Comparison of once-weekly and twice-weekly strength training in older adults

Br J Sports Med. 2007 Jan;41(1):19-22. doi: 10.1136/bjsm.2006.029330. Epub 2006 Oct 24.


Background: Strength training has been shown to benefit the health and function of older adults.

Objective: To investigate whether one set of exercises performed once a week was as effective in increasing muscle strength as training twice a week.

Methods: 18 subjects (7 women and 11 men) aged 65-79 years were randomly assigned to two groups. Both groups performed one set of exercises to muscular fatigue; group 1 trained 1 day/week and group 2 trained 2 days/week on three lower and three upper body exercises for 9 weeks. The data were analysed using a mixed model 2 x 2 analysis of variance.

Results: A significant main effect of time (p<0.001), but not group, on one-repetition maximum scores was observed. No significant interaction was observed between time and group and therefore no difference in strength changes between training once a week versus twice a week after 9 weeks.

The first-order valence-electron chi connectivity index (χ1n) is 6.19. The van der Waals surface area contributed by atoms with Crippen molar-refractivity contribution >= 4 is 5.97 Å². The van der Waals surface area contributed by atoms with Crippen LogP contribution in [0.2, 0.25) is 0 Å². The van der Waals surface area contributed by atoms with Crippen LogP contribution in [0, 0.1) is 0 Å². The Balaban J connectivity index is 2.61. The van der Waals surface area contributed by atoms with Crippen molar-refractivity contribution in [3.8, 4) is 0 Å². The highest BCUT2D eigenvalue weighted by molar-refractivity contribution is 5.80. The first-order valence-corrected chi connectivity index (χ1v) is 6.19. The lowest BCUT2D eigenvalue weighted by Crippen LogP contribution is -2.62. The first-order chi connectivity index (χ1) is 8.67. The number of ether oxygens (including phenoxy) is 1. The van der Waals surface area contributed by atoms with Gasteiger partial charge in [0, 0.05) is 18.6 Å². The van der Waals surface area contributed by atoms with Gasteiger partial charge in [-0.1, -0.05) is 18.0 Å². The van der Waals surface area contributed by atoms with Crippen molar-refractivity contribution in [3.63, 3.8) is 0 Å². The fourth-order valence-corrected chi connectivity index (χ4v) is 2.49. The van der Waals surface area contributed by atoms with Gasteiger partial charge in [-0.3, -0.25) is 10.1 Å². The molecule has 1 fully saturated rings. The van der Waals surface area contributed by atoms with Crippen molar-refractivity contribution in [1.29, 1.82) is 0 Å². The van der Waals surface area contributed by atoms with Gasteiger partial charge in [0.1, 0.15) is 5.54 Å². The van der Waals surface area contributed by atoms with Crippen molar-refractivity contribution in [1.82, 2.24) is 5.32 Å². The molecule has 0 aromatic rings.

Conclusions: One set of exercises performed once weekly to muscle fatigue improved strength as well as twice a week in the older adult. Our results provide information that will assist in designing strength-training programmes that are more time and cost efficient in producing health and fitness benefits for older adults.

Publication types

  • Comparative Study
  • Randomized Controlled Trial

MeSH terms

  • Aged
  • Aging / physiology*
  • Analysis of Variance
  • Exercise / physiology*
  • Female
  • Humans
  • Male
  • Muscle Fatigue / physiology
  • Muscle Strength / physiology
  • Muscle, Skeletal / physiology*
  • Physical Education and Training / methods
  • Physical Fitness / physiology*
  • Time Factors